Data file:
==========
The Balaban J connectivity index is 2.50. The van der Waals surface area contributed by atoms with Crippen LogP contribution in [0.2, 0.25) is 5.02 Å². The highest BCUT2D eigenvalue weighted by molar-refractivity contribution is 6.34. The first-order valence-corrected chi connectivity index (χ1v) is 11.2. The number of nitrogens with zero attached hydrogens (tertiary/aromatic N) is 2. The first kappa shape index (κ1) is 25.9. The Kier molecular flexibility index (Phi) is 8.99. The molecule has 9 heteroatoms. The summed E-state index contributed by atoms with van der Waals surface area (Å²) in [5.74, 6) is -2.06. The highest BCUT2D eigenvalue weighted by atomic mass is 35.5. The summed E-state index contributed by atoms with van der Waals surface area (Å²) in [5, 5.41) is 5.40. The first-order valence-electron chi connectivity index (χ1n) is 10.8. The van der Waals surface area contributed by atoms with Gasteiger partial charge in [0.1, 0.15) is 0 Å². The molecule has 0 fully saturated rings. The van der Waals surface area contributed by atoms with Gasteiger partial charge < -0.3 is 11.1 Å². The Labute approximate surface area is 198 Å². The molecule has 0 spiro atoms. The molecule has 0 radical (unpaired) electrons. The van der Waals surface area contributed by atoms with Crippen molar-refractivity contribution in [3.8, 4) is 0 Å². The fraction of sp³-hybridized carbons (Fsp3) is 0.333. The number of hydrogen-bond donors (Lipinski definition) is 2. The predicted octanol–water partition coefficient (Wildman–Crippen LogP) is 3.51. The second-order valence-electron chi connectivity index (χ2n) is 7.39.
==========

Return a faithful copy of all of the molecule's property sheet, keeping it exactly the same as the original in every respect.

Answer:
The Balaban J connectivity index is 2.50. The van der Waals surface area contributed by atoms with Crippen LogP contribution in [0.2, 0.25) is 5.02 Å². The highest BCUT2D eigenvalue weighted by molar-refractivity contribution is 6.34. The first-order valence-corrected chi connectivity index (χ1v) is 11.2. The number of nitrogens with zero attached hydrogens (tertiary/aromatic N) is 2. The first kappa shape index (κ1) is 25.9. The Kier molecular flexibility index (Phi) is 8.99. The molecule has 9 heteroatoms. The summed E-state index contributed by atoms with van der Waals surface area (Å²) in [5.74, 6) is -2.06. The highest BCUT2D eigenvalue weighted by atomic mass is 35.5. The summed E-state index contributed by atoms with van der Waals surface area (Å²) in [5, 5.41) is 5.40. The first-order valence-electron chi connectivity index (χ1n) is 10.8. The van der Waals surface area contributed by atoms with Gasteiger partial charge in [0.1, 0.15) is 0 Å². The molecule has 0 fully saturated rings. The van der Waals surface area contributed by atoms with Gasteiger partial charge < -0.3 is 11.1 Å². The Labute approximate surface area is 198 Å². The molecule has 0 spiro atoms. The molecule has 0 radical (unpaired) electrons. The van der Waals surface area contributed by atoms with Crippen molar-refractivity contribution in [3.8, 4) is 0 Å². The fraction of sp³-hybridized carbons (Fsp3) is 0.333. The number of hydrogen-bond donors (Lipinski definition) is 2. The predicted octanol–water partition coefficient (Wildman–Crippen LogP) is 3.51. The second-order valence-electron chi connectivity index (χ2n) is 7.39.